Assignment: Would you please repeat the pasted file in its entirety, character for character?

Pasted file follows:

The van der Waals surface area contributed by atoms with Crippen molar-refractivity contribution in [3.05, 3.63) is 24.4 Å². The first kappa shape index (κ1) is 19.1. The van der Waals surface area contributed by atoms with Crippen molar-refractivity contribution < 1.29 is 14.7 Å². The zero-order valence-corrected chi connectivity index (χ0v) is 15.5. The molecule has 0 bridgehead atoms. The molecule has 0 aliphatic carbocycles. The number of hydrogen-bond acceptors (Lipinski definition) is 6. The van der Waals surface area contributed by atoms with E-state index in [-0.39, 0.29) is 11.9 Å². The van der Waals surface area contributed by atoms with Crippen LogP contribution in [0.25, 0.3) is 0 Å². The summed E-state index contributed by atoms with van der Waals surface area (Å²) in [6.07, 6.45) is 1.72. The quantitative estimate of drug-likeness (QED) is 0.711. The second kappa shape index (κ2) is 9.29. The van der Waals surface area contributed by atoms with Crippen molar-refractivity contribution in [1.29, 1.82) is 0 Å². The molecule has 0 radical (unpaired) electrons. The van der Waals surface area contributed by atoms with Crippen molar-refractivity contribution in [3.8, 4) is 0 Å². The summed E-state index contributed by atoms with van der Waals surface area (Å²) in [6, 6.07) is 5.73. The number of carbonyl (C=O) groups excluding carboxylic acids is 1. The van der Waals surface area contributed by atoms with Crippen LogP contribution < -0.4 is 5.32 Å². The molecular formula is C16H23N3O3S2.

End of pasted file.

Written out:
The van der Waals surface area contributed by atoms with Crippen molar-refractivity contribution in [3.05, 3.63) is 24.4 Å². The first kappa shape index (κ1) is 19.1. The van der Waals surface area contributed by atoms with Crippen molar-refractivity contribution < 1.29 is 14.7 Å². The zero-order valence-corrected chi connectivity index (χ0v) is 15.5. The molecule has 0 bridgehead atoms. The molecule has 0 aliphatic carbocycles. The number of hydrogen-bond acceptors (Lipinski definition) is 6. The van der Waals surface area contributed by atoms with E-state index in [-0.39, 0.29) is 11.9 Å². The van der Waals surface area contributed by atoms with Crippen LogP contribution in [0.25, 0.3) is 0 Å². The summed E-state index contributed by atoms with van der Waals surface area (Å²) in [6.07, 6.45) is 1.72. The quantitative estimate of drug-likeness (QED) is 0.711. The second kappa shape index (κ2) is 9.29. The van der Waals surface area contributed by atoms with Crippen molar-refractivity contribution in [1.29, 1.82) is 0 Å². The molecule has 0 radical (unpaired) electrons. The van der Waals surface area contributed by atoms with Crippen molar-refractivity contribution in [3.8, 4) is 0 Å². The summed E-state index contributed by atoms with van der Waals surface area (Å²) in [6, 6.07) is 5.73. The number of carbonyl (C=O) groups excluding carboxylic acids is 1. The van der Waals surface area contributed by atoms with Crippen LogP contribution < -0.4 is 5.32 Å². The molecular formula is C16H23N3O3S2.